I’ll talk a little bit about that, yeah. I’m still figuring out how to do this, to be honest with you. I’m also introducing myself to people. There are a lot of people who don’t know who I am and are catching up and I’m kind of reintroducing myself and talking about what the podcast is. And then, you know, I talk a little bit about our favorite subject, the president. But I think I’ll figure out a way to do that most effectively as I do each one. That’s what I like about this format: it allows you to experiment a little bit. Plus I want to hear from people, too. I want people to tweet me if they have questions, if they want me to talk about certain things. They can say, “Hey, Larry, can you talk about this issue that nobody’s talking about?” I would be happy to do that kind of thing too. It was one of the things that I loved about The Nightly Show, too, is we tackled things that nobody was tackling in late-night. What I can’t do is, I can’t compete with the shows that are doing it every night and doing it on that regular basis, because this isn’t an as immediate thing to do.

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Speaking of late-night, how do you think political comedy is doing so far under President Trump?

Well, I think he may have pushed us into a golden age of commentary. I mean, Stephen [Colbert] has certainly hit his stride on his show, I’m so happy to see that. [John] Oliver has always been irresistible with his take. And Sam Bee just came out of the box just firing blazing guns and I don’t think she’s going to be letting up at all. Trevor [Noah] has really found his stride at The Daily Show. He’s really got a nice loyal following over there. Even [Jimmy] Kimmel, I love what Kimmel’s doing. Oh man, when he talked about his kid, I get emotional just thinking about that. Jimmy’s so honest, that’s what I love about him. And he is who he is. He’s one of the few people who can talk about anything: sports, politics, entertainment, and you’re just on his side.

Yeah, what was so amazing about that speech is that he’s not seen as a very political person, so do you think that gave it an even bigger impact in a way?

It’s possible. But he was slammed for it, too. Some people said some really nasty things about him, which I really — for the life of me, I don’t how you can listen to that and make a nasty personal attack. I can see someone saying, look, I don’t think the guy should have said that or used that for political means. But to make nasty attacks, that’s the part I don’t understand. Politics today is like a United flight. I feel like the Constitution is the thing getting dragged off that plane right now; we’ve got to be careful about what we’re doing here.

As someone who’s had the experience of having some of your jokes be torn apart by critics, I’m curious to know what you thought about the whole #FireColbert uproar and his defiant reaction to it.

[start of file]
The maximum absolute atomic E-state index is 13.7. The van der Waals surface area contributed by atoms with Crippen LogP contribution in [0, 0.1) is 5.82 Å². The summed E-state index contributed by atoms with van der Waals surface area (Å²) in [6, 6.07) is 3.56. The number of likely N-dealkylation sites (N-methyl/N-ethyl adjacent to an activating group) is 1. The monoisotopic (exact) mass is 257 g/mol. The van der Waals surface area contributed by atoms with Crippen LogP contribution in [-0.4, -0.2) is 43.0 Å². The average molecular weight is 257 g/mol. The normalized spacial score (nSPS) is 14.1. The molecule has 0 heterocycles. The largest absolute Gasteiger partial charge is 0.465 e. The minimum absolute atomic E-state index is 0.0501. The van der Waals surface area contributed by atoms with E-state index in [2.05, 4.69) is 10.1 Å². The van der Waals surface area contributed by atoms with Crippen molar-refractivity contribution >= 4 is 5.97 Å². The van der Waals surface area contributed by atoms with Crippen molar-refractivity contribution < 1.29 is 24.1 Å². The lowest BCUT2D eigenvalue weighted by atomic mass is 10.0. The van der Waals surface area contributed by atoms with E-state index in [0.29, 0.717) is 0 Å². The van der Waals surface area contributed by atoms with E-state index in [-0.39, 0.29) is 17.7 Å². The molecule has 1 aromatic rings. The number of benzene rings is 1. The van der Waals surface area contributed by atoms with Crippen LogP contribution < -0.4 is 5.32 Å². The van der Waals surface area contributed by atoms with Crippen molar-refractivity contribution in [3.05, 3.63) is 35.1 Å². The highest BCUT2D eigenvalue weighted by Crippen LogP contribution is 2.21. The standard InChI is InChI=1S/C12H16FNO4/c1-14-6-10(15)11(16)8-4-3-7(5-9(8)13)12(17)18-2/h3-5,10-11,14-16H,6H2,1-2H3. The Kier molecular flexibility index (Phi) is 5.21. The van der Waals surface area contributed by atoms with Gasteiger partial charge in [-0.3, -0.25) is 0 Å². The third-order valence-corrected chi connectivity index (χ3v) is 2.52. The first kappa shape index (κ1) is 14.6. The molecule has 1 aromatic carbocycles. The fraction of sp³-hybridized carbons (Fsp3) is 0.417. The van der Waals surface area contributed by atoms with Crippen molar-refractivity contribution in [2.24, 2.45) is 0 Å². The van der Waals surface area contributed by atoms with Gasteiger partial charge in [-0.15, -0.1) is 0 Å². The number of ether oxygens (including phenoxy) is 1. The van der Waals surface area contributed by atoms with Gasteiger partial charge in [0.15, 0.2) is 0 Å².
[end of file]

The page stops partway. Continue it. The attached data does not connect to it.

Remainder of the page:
It’s people’s right to do that. But first of all, I don’t understand it because he was bleeped when he said it, so I don’t get it at all. And the president has actually said much worse things and he became president. And Stephen has been more inappropriate on his previous show, so you’re kind of going after the wrong guy. But I think that’s going to blow over, to use a horrible term to describe it.

Since you brought up when you were on Bill Maher’s show, I have to ask about your reaction to Milo Yiannopoulos’ downfall so soon after you told him to “go fuck himself.

He actually took my advice! [Laughs] I’m not the type of person to have a schadenfreude. I don’t take pleasure in anyone’s demise, really. But I think he just shouldn’t be in front of a couple of brothers telling us that we’re stupid. One of them is a CIA expert [Malcolm Nance] and the other is a former comedian who can hold his own with any type of heckling.

So you have Norman Lear, Bernie Sanders and Neil deGrasse Tyson coming up as guests. Do you plan to interview people who don’t have their own podcast as well?

Absolutely. I know, I’m only talking to other podcast people at this point. Once I exhaust all of that, then sky’s the limit, baby! Everybody has a podcast these days, what happened? What’s up with that? Matt, do you have a podcast?

Not yet, but you never know...

You should get one. I’m telling you, it’s the thing to do. But yeah, the type of people I’ll be talking to will hopefully be very varied, I guess you’d say.

Is there anyone on your wish list that you’d like to put out into the ether?

I would love to talk to the former president at some point—that would be great. I think that would be a really fun conversation. We could cover a lot of different subjects, not just politics, which would be interesting. And I would be very good. I would not refer to him as my… you can fill in the blank.